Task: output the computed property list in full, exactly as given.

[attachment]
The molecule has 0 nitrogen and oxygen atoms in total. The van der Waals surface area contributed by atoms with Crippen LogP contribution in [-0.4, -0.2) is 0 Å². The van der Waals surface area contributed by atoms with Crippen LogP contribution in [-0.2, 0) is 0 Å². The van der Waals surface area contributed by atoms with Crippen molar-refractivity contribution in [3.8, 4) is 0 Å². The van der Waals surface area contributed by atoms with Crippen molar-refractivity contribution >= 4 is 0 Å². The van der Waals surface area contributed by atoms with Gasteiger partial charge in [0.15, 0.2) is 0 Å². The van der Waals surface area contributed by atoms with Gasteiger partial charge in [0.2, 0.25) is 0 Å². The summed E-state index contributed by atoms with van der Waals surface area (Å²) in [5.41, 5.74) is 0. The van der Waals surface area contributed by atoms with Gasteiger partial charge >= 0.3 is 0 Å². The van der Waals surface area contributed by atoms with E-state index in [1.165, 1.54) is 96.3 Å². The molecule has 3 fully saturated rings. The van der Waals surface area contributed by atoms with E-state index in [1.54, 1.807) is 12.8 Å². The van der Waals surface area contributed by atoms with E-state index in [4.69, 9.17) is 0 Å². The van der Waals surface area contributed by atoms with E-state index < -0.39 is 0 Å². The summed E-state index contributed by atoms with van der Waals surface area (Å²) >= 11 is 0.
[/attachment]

The molecule has 0 nitrogen and oxygen atoms in total. The van der Waals surface area contributed by atoms with Crippen LogP contribution in [-0.4, -0.2) is 0 Å². The van der Waals surface area contributed by atoms with Crippen LogP contribution in [-0.2, 0) is 0 Å². The van der Waals surface area contributed by atoms with Crippen molar-refractivity contribution in [3.8, 4) is 0 Å². The van der Waals surface area contributed by atoms with Crippen molar-refractivity contribution >= 4 is 0 Å². The van der Waals surface area contributed by atoms with Gasteiger partial charge in [0.15, 0.2) is 0 Å². The van der Waals surface area contributed by atoms with Gasteiger partial charge in [0.2, 0.25) is 0 Å². The summed E-state index contributed by atoms with van der Waals surface area (Å²) in [5.41, 5.74) is 0. The van der Waals surface area contributed by atoms with Gasteiger partial charge >= 0.3 is 0 Å². The van der Waals surface area contributed by atoms with E-state index in [1.165, 1.54) is 96.3 Å². The molecule has 3 fully saturated rings. The van der Waals surface area contributed by atoms with E-state index in [1.54, 1.807) is 12.8 Å². The van der Waals surface area contributed by atoms with E-state index in [4.69, 9.17) is 0 Å². The van der Waals surface area contributed by atoms with E-state index < -0.39 is 0 Å². The summed E-state index contributed by atoms with van der Waals surface area (Å²) >= 11 is 0.